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Protest against China dog ban

OVER 200 protesters lined a chilly Beijing street last month to denounce a Government crackdown on pet dogs that has the city's usually passive citizens crying murder.

‘Arbitrary slaughter is disgraceful,’ read one sign held up by the demonstrators who gathered in front of the city zoo. Protesters yelled in unison: ‘Legislate to protect our pets!’

The protesters, many holding up toy fluffy dogs, were decrying Government moves to restrict the number of dogs by enforcing an arbitrary 35-centimetre height limit on dogs and confiscating and culling oversized ones, said one of the organisers, who asked to be known only by her surname, Wu.

For her and others the struggle against the Government’s canine purge has become a struggle in miniature against arbitrary power and Chinese people's powerlessness before faceless officialdom.

‘Raising a dog is a right, not a privilege,’ said Wu, who furtively keeps five dogs and runs a pet store. ‘But now our rights are under attack and we can only take out our dogs in the dead of night.’

She said 18 protesters were detained and released only after organisers agreed to disperse the rally.

Many protestors and campaigners around the world cite the cull as being a means to an end to ‘clean up’ the capital Beijing before the 2008 Olympics. A similar ‘stray cull’was deployed by the Greek authorities in Athens before the 2004 Olympics.

Protests are rare in the national capital, and Wu said the organisers did not obtain official approval. Beijing authorities have been vigilant against any assemblies since 1989 when pro-democracy demonstrations ended in a bloody army crackdown with a massacre in the city’s Tianammen Square.

A few years ago, officials relaxed rules on dog ownership but demanded that each household keep at most one dog and pay 500 yuan (£33) a year for the privilege, after an initial fee of 1,000 yuan.

Dog numbers in Beijing have nonetheless been soaring, along with cases of bites and rabies.
The capital now has about 550,000 licensed dogs, a rise of one fifth on last year, and many others remained uncounted, according to official estimates.

In the first nine months of 2006, over 100,000 people in Beijing were bitten and nine were diagnosed with rabies, the official Xinhua news agency reported.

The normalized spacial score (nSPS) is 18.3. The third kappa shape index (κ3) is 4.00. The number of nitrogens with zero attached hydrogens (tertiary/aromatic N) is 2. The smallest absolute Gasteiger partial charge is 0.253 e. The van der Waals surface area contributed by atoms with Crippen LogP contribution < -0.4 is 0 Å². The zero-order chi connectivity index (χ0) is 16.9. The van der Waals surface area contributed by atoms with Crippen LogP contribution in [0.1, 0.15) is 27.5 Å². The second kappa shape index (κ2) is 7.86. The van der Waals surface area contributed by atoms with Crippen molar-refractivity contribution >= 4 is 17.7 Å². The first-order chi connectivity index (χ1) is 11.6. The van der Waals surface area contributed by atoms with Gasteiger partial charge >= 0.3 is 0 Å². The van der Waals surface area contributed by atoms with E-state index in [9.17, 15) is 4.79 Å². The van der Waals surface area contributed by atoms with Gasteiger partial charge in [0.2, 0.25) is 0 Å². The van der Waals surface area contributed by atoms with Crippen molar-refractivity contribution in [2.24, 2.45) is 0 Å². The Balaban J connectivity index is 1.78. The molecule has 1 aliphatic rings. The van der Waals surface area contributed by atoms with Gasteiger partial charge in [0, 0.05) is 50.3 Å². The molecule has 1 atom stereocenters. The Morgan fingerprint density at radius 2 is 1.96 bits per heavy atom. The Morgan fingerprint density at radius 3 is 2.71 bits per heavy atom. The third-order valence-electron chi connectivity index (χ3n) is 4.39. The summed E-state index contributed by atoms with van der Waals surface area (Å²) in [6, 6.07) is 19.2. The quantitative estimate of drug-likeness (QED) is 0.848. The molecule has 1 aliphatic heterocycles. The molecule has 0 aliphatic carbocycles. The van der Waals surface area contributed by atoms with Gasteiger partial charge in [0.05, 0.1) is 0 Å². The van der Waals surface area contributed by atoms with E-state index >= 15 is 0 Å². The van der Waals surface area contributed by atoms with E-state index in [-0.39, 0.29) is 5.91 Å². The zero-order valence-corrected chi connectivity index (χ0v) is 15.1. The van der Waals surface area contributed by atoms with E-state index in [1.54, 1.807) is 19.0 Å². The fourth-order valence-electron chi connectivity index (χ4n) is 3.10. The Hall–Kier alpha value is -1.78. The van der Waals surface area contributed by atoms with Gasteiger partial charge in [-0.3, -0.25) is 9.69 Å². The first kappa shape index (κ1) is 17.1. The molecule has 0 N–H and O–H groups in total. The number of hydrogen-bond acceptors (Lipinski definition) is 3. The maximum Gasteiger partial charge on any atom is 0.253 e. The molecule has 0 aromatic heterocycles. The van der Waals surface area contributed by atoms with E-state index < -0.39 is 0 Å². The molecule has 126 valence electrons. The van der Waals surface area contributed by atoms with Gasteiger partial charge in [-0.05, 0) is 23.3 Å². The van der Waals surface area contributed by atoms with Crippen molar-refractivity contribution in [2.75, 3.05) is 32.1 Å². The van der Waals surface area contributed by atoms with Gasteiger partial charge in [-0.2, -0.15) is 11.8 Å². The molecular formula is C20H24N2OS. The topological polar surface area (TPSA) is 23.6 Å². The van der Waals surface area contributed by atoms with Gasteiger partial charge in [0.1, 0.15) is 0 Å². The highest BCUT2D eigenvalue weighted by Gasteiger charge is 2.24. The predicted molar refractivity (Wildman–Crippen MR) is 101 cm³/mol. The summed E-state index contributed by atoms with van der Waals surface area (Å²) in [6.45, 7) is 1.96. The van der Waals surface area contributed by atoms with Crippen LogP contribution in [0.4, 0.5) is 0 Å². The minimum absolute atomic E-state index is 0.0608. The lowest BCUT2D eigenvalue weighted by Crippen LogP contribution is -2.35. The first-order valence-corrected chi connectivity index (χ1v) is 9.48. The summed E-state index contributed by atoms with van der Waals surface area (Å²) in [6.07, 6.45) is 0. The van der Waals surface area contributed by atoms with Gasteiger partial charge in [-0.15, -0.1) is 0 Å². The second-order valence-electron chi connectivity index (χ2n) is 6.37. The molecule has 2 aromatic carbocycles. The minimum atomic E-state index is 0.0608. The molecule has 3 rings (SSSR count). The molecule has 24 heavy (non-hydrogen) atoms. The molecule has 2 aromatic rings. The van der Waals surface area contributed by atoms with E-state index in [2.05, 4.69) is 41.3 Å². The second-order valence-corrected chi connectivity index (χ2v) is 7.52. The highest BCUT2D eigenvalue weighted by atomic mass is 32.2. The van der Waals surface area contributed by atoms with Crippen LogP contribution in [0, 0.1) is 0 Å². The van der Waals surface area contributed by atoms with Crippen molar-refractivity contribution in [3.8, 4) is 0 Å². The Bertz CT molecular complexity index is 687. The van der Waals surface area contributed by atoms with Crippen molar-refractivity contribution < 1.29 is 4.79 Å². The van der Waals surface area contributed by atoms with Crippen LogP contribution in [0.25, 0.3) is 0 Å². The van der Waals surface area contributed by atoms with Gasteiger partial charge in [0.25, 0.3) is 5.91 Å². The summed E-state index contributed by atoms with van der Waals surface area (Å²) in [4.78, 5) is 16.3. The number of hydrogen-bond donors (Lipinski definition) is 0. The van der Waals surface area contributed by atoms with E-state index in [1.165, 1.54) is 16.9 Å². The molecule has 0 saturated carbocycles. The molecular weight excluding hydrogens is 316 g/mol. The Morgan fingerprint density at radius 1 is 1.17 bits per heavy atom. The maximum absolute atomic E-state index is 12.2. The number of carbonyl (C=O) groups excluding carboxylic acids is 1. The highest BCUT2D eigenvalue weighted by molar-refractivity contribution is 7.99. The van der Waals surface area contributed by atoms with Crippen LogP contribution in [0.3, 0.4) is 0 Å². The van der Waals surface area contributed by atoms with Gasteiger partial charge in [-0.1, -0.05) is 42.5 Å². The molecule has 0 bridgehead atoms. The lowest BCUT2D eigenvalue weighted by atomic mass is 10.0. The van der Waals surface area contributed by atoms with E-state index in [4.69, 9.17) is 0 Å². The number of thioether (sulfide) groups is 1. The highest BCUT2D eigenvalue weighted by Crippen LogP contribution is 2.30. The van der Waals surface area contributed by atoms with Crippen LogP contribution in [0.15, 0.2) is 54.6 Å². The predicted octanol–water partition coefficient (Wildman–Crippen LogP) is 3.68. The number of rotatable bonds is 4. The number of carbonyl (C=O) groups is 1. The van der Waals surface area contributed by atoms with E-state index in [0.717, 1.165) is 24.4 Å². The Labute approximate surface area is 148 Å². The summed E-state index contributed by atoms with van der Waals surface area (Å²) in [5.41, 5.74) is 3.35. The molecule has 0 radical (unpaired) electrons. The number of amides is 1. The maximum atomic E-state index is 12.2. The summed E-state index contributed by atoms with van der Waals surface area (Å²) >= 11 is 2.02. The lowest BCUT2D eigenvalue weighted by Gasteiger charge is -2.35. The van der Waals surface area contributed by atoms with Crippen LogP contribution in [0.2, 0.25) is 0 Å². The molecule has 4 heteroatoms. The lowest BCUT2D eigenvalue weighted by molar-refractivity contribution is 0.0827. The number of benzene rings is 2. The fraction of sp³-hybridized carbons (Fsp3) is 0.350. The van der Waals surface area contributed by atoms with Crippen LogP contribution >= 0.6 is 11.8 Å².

But one Saturday middle-aged women joined twenty-somethings with pierced lips and dyed hair for the protest.

Dozens of police, some in anti-riot gear, stood guard, but apart from the 18 arrests, the protest was largely peaceful and without incident.

One young protester’s sign summed up the mood of the dog owners fighting for their pets’ lives: ‘This dog is your friend. He fights for freedom.’

The state-sponsored cull of dogs has sparked outrage around the world, with several animal charities lodging protests with the Chinese Government. The Humane Society of the United States (HSUS) has donated money and supplies to China to implement an anti-rabies vaccination programme. But despite this, the Chinese Government continue to allow the slaughter of dogs to go ahead – and many of the animals being killed are family pets that have been vaccinated against the disease and formally registered.

Dog lovers are being urged to write polite but firm letters and e-mails of protest to key Chinese officials, and also to the International Olympic Committee.

In the meantime, the cull continues unabated.

The following website gives a great deal of information relating to the Chinese dog cull. But be warned – it contains many graphic images of dead dogs and dogs being killed:

Letters and e-mails of protest may be sent to:

Minister Gao Qiang, Ministry of Health - No.1 Xi Zhi Men Wai Nan Lu Rd, Xi Cheng District, Beijing, 100044, China.

His Excellency, Hu Jintao President of the People's Republic of China 9 Xihuang-Chenggen Beijie Beijing Peoples Republic of China. E-mail:

The Chinese Embassy in London, Ambassador Zha Peixin - 49-51 Portland Place, London, W1B 1JL E-mail:

Jacques Rogge President, International Olympic Committee Chateau De Vidy Case Postale 356 1007 Lausanne, Switzerland Fax: +41-21-621-6216

Head Office for Beijing Olympics